Fever of War: The Influenza Epidemic in the U.S. Army During World War I (Google eBook)

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NYU Press, 2005 - History - 251 pages
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The influenza epidemic of 1918 killed more people in one year than the Great War killed in four, sickening at least one quarter of the world's population. In Fever of War, Carol R. Byerly uncovers the startling impact of the 1918 influenza epidemic on the American army, its medical officers, and their profession, a story which has long been silenced. Through medical officers' memoirs and diaries, official reports, scientific articles, and other original sources, Byerly tells a grave tale about the limits of modern medicine and warfare.

The tragedy begins with overly confident medical officers who, armed with new knowledge and technologies of modern medicine, had an inflated sense of their ability to control disease. The conditions of trench warfare on the Western Front soon outflanked medical knowledge by creating an environment where the influenza virus could mutate to a lethal strain. This new flu virus soon left medical officers' confidence in tatters as thousands of soldiers and trainees died under their care. They also were unable to convince the War Department to reduce the crowding of troops aboard ships and in barracks which were providing ideal environments for the epidemic to thrive. After the war, and given their helplessness to control influenza, many medical officers and military leaders began to downplay the epidemic as a significant event for the U. S. army, in effect erasing this dramatic story from the American historical memory.

  

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User Review  - Shrike58 - LibraryThing

A significant little monograph that seeks to emphasize the impact of the Great Influenza Epidemic of 1918 on the U.S. Army, an event that the author suggests has been greatly downgraded, if only ... Read full review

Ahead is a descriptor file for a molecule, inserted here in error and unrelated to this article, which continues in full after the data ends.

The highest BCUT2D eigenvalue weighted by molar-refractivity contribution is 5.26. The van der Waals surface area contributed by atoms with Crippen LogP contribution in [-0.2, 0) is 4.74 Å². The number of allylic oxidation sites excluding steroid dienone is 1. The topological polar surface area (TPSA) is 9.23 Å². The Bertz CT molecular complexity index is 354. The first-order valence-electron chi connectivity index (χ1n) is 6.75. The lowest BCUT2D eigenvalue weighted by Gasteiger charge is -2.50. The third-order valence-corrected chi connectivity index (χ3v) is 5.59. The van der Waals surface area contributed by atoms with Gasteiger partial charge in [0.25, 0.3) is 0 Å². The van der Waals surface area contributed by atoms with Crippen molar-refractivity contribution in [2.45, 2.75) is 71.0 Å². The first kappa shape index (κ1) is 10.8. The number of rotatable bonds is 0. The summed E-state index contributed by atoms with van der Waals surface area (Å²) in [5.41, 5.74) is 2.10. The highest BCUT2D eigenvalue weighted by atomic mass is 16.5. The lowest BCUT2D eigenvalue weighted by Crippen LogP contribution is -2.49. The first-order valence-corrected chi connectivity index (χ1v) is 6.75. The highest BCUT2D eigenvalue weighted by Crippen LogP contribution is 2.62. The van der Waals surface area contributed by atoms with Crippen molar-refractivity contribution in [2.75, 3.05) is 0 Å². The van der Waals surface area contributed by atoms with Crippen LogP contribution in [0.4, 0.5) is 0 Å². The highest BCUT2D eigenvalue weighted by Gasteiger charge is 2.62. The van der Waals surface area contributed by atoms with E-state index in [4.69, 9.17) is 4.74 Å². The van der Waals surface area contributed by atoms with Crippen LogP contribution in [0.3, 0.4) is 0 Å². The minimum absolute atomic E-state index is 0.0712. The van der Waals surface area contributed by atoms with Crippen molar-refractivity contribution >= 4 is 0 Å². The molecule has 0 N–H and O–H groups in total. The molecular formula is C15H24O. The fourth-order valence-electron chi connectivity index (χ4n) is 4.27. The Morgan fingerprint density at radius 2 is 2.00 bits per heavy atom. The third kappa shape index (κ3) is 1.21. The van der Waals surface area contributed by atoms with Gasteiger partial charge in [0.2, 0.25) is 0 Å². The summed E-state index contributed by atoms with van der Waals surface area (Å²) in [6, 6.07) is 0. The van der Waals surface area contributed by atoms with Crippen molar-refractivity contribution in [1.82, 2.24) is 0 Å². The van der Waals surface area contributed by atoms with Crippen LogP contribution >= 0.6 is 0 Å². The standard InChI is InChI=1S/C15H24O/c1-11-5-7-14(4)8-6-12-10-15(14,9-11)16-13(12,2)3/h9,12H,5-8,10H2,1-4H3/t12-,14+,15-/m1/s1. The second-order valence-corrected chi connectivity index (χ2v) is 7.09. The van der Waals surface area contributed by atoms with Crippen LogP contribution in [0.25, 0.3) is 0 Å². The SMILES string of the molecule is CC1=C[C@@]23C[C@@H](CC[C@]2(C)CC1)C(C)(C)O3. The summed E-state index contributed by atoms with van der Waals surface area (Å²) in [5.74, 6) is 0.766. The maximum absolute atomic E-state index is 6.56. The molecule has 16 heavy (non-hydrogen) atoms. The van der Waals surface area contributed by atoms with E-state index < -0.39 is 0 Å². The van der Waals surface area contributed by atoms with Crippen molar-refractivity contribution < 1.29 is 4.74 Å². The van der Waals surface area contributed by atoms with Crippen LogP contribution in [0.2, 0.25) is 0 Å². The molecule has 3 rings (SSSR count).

Contents

Introduction
4
Medical Heroes Medical Officers Confidence as They Prepare for War
14
Building a Healthy Army Government Control and Accountability
39
WorstCase Scenario The Influenza Epidemic of 1918 in the Camps
69
Fighting Germs and Germans Influenza in the American Expeditionary Forces
97
Postmortem The Trauma of Failure 19181919
125
Except for the Flu Writing the History of the Epidemic
153
Memory and the Politics of Disease and War
181
Notes
191
Select Bibliography
227
Index
237
About the Author
251
Copyright

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Page 13 - No more war, no more plague, only the dazed silence that follows the ceasing of the heavy guns; noiseless houses with the shades drawn, empty streets, the dead cold light of tomorrow. Now there would be time for everything.
Page 20 - Public health is purchasable; within natural limitations a community can determine its own death rate.

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About the author (2005)

Carol R. Byerly has worked for the United States Congress and the American Red Cross. She now teaches history at the University of Colorado and is a research scholar of military medical history for the Office of the Surgeon General of the United States Army.

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